US President meets Ecumernical Patriarch
US President, Barack Obama, met with Ecumenical Patriarch Bartholomew I, for brief talks in his hotel in Istanbul during his official visit to Turkey.
The private meeting lasted 15 minutes and was attended by White House chief of staff Rahm Emmanuel and Greek Orthodox Archbishop of America Demetrios.
The visit followed US President Barack Obama’s earlier address to the Turkish Grand National Assembly where he urged Ankara to reopen the Halki Orthodox Seminary near Istanbul as a gesture to show its commitment to freedom of expression.
President Obama urged the Turks to drop their resistance to reopening a historic Orthodox seminary located on an island near Istanbul, a key demand by the European Union, which Turkey hopes to join.
“The United States strongly supports Turkey’s bid to become a member of the European Union... [but] Turkey has its own responsibilities,” Obama told an audience which included his Turkish counterpart, Abdullah Gul. “Freedom of religion and expression lead to a strong and vibrant society that only strengthens the state, which is why steps like reopening the Halki Seminary will send such an important signal inside Turkey and beyond.”
The Turks have consistently dodged Greek appeals for the reopening of the seminary, asserting that a religious institution cannot exist in Turkey without government oversight.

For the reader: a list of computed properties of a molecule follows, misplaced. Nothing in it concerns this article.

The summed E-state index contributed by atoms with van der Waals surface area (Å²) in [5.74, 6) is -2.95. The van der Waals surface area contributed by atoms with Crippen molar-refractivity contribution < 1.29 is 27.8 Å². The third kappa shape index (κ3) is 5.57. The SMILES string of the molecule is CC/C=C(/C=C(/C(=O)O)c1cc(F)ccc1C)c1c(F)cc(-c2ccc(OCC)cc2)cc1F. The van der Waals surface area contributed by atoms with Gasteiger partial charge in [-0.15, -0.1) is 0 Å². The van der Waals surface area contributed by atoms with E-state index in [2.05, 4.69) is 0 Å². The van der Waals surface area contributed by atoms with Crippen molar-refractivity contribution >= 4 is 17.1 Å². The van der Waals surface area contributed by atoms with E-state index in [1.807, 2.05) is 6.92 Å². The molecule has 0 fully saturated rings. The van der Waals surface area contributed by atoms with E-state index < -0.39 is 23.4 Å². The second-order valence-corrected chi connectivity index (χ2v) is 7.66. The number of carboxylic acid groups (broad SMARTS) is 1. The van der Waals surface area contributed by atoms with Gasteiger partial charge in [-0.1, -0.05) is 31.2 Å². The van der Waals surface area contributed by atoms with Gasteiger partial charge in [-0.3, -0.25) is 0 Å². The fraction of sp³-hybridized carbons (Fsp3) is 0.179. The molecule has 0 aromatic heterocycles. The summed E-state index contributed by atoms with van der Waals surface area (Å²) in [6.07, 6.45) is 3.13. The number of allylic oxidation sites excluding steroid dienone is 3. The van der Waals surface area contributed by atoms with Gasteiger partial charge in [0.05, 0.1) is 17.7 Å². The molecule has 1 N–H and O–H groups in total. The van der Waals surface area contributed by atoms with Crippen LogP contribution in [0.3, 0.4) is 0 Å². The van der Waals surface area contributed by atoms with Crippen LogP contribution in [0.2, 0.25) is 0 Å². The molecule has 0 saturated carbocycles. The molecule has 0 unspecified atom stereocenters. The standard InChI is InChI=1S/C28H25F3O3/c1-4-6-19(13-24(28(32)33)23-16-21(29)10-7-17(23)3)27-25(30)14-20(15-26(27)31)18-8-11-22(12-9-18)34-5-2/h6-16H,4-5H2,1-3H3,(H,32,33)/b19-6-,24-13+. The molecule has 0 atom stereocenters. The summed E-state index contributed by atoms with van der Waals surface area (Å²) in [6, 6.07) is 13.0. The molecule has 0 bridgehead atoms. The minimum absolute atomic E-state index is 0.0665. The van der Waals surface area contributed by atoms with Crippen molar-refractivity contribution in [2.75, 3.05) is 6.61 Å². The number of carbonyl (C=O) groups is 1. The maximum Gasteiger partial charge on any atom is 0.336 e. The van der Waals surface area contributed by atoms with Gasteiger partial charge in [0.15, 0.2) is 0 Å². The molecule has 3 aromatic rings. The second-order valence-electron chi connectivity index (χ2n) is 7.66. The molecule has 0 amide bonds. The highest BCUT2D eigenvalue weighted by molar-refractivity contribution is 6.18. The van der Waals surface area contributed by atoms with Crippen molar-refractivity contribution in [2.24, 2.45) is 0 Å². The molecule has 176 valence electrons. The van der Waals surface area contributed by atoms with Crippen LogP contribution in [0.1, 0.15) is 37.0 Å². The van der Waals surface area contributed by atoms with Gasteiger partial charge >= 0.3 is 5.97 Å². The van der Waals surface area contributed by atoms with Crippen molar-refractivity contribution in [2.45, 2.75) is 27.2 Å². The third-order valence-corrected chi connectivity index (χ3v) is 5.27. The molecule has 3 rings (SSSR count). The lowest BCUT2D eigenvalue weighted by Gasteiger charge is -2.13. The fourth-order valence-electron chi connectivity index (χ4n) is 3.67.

Ecumenical Patriarch Bartholomew I on Tuesday expressed optimism for the reopening of the Halki seminary and for the resolution of the long-standing problems faced by the Ecumenical Patriarchate, after the 15 minute meeting in Istanbul.
The Ecumenical Patriarch said he thanked the US president for his appeal to Ankara to reopen the Halki Orthodox Seminary near Istanbul.
“This institution is necessary to renew its (the Ecumenical Patriarchate’s) clergy and officials, and to fulfil its lofty mission with dialogues with other Christian Churches, as well as the dialogue we have commenced in the past 20 years with the other monotheistic religions,” the spiritual leader of the world’s 300 million Orthodox Christians emphasised.
The patriarch also expressed his appreciation for Obama’s backing of Turkey’s aspirations to join the European Union, noting that this was something that he himself had promoted for years.
The US president followed talks with the patriarch with a historical visit to Hagia Sophia, accompanied by Turkish Prime Minister Recep Tayyip Erdogan.
In his address to the Turkish Grand National Assembly, President Barack Obama also pushed for a solution to the Cyprus deadlock problem.and offered US support for the new intensified drive to reunify Cyprus.
“The United States is willing to offer all the help sought by the parties as they work toward a just and lasting settlement that reunifies Cyprus into a bizonal and bicommunal federation,” he said.
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